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Check out: Mulligan

Hands-on plugin control for Pro Tools

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Check out: Bucketverb

Lo-fi BBD reverb

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Check out: Lowender

Bass For Your Face

Sound On Sound on reFuse

A Dose Of Pure Reason

September 2002

Only one thing could tear me away from Adam and Joe’s Glastonbury Festival coverage on BBC Choice this weekend, and that was receiving a copy of reFuse. I first enthused about this a couple of months ago and promised a full update when the program became available. To recap, reFuse is a commercial utility that links Reason and Pro Tools, both in terms of audio and transport. ReFuse takes up to 16 channels of audio from Reason using the ReWire standard, and passes them on to Pro Tools via DirectConnect. Synchronisation is achieved transparently by translating between ReWire, MIDI Machine Control (MMC) and Beat Clock protocols as required.

Reading the documentation I feared it was going to be a bit of a technical nightmare to set up, but in reality if you’ve ever configured DirectConnect and internal MIDI routing then you have all the necessary skills. In fact, within five minutes I had it working, and the diagram (above right) shows how it all fits together. First you have to set up two IAC (Inter Application Communication) busses in OMS Setup. One of these carries Beat Clock from Pro Tools to Reason for synchronisation purposes, while the other pipes MMC commands between the applications. Then you enable Beat Clock and MMC in Pro Tools. Pro Tools must be launched first, and channels set up to receive audio from reFuse before you go any further. The MSP DirectConnect plug-in (supplied with reFuse) inserted into your input channels provides your audio connections. When Pro Tools is ready, you launch the reFuse program. This acts as the ReWire host to Reason, so Reason will use the memory allocated to reFuse instead of its own. This is great as it means you don’t really need much more memory to run like this—you can set Reason to a minimum, and just make sure reFuse has enough RAM allocated to handle the Reason song. From the reFuse settings you choose up to 16 channels from Reason’s 64-port hardware interface module to route to Pro Tools; then you’re ready to launch Reason.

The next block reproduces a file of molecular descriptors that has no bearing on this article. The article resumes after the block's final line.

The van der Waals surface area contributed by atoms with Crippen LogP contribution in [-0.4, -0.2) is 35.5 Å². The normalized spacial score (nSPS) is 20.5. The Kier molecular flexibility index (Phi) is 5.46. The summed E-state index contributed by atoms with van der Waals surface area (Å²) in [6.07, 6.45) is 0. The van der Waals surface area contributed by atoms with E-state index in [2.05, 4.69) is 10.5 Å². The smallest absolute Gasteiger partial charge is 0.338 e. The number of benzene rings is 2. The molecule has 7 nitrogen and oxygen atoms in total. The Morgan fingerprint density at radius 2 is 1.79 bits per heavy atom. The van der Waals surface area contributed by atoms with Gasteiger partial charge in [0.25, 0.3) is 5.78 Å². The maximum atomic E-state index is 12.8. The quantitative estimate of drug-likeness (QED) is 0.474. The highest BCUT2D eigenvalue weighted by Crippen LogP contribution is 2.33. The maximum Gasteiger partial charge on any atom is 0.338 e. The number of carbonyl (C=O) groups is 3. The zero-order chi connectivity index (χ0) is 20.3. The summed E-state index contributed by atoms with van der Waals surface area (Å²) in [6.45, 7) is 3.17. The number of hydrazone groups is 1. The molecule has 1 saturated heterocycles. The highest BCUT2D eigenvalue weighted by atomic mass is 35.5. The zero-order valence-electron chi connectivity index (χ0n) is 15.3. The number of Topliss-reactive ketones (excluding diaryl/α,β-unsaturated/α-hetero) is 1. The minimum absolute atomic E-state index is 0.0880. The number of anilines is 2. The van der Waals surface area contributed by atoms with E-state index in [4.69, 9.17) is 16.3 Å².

Playback is instant from either Pro Tools’ or Reason’s transports—it just takes about a bar for Reason to catch up with the Beat Clock and settle into the right tempo. A bar of run-up should be left to accommodate this. Reason’s timeline follows Pro Tools, with all the modules happily looping away. Sadly, though, it’s not possible to set a loop in Pro Tools and expect Reason to follow—this is also my experience when using Logic. I was keen to see how far I could push things, as I want to be able to do 16-channel transfers into Pro Tools for mixing. Amazingly, despite having to reduce memory allocation all round to fit into 192MB RAM, I was able to get all 16 channels going on a Lombard Powerbook G3/400 running PT Free! I had some glitching when switching between Pro Tools and Reason, but it wasn’t really a problem and besides, it disappeared when only running 12 channels. One thing I couldn’t test due to lack of memory was using some other ReWire applications. Despite being developed and tested for use with Reason, reFuse should also be able to do ReWire-to-DirectConnect conversion from other applications. Certainly, reFuse saw Ableton Live on my system and gave the option of choosing it as the ReWire client. Try it yourself, and let us know how you get on…